9 Colum. J. Eur. L. 195 (2002)
On June 13, 2002, the Council of the European Union adopted a framework decision establishing the European arrest warrant as a basic instrument of judicial cooperation among the Member States in the field of criminal justice and outlining its terms and procedures as well as the timetable for its implementation. This is the latest and perhaps the most significant of several recent developments aimed at furthering the goals of a European “area of freedom, security and justice.”
The European arrest warrant will replace the existing system of cooperation based on traditional extradition agreements. Extradition in the EU is currently governed by the European Extradition Convention of December 13, 1957. Since its inception, the convention has been modified by the Additional Protocols adopted in 1975 and 1978, and by the European convention of January 27, 1977 on the suppression of terrorism. The establishment of the Schengen Information System and the 1995 and 1996 extradition conventions simplified many of the bulky procedural obstacles of the original 1957 convention, but left intact the basic mechanism of extradition, which is political and intergovernmental by its very nature. The Treaty of Amsterdam paved the way for a radically different approach to extradition within the Union when it listed the creation of an area of freedom, security and justice among its objectives.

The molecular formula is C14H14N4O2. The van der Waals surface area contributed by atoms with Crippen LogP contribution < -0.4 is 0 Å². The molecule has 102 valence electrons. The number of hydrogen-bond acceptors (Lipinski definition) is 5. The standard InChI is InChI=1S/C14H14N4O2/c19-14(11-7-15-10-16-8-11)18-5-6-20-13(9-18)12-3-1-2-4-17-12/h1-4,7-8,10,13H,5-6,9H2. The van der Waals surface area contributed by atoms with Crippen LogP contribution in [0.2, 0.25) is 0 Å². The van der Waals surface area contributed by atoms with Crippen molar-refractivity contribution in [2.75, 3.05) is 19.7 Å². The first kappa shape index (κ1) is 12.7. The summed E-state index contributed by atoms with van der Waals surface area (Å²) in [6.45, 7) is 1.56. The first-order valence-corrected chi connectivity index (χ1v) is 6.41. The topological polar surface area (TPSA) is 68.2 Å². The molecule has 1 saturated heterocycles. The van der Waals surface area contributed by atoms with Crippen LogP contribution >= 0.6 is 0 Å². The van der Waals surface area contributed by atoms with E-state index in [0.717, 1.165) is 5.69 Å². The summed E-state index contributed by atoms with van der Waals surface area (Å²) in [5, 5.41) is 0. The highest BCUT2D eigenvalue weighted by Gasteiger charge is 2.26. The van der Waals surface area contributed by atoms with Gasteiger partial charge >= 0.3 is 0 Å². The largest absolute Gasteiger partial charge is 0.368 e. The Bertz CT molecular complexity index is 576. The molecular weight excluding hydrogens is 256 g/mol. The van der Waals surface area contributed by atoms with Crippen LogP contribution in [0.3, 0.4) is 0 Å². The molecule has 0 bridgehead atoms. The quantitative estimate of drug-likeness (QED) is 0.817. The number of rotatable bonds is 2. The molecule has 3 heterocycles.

At its meeting in Tampere of October 15-16, 1999, the European Council reaffirmed its commitment to developing the Union as an area of freedom, security and justice. To that end, it recommended closer cooperation and concerted action under the Third Pillar of the Treaty on European Union (TEU). The Tampere Council called for the development of a “genuine European area of justice” and for a “unionwide fight against crime.” Specifically, it recommended that formal extradition procedures be abolished among the Member States, and that a program of measures to implement the principle of mutual recognition be adopted by the Council and the Commission. The movement toward the creation of a European arrest warrant gained fresh momentum following the terrorist attacks in the United States on September 11, 2001, as the European Council, at its extraordinary meeting of September 21, 2001, agreed to the introduction of a “European warrant for arrest and extradition in accordance with the Tampere conclusions, and the mutual recognition of legal decisions and verdicts.” A proposal for a Council Framework Decision on the European Arrest Warrant and surrender procedures between the Member States by the Commission followed on September 25, 2001,10 and a final framework decision was adopted by the Council on June 13, 2002.
The Council’s framework is founded on the principle of mutual recognition, which the Tampere conclusions identified as the “cornerstone” of judicial cooperation. The new European warrant, together with the surrender procedures set out in the decision, is intended to replace the body of extradition agreements that have heretofore formed part of the Union system of law, and the existing conventions are indeed expressly abolished. Based on the idea that the old extradition system is no longer compatible with the level of confidence the Member States have in each other, particularly in their common commitment to the rule of law and humanitarian principles, the proposals adopted by the Council in the framework decision replace traditional intergovernmental extradition with a simplified program of compulsory mutual judicial recognition of every Member State’s judicial decisions.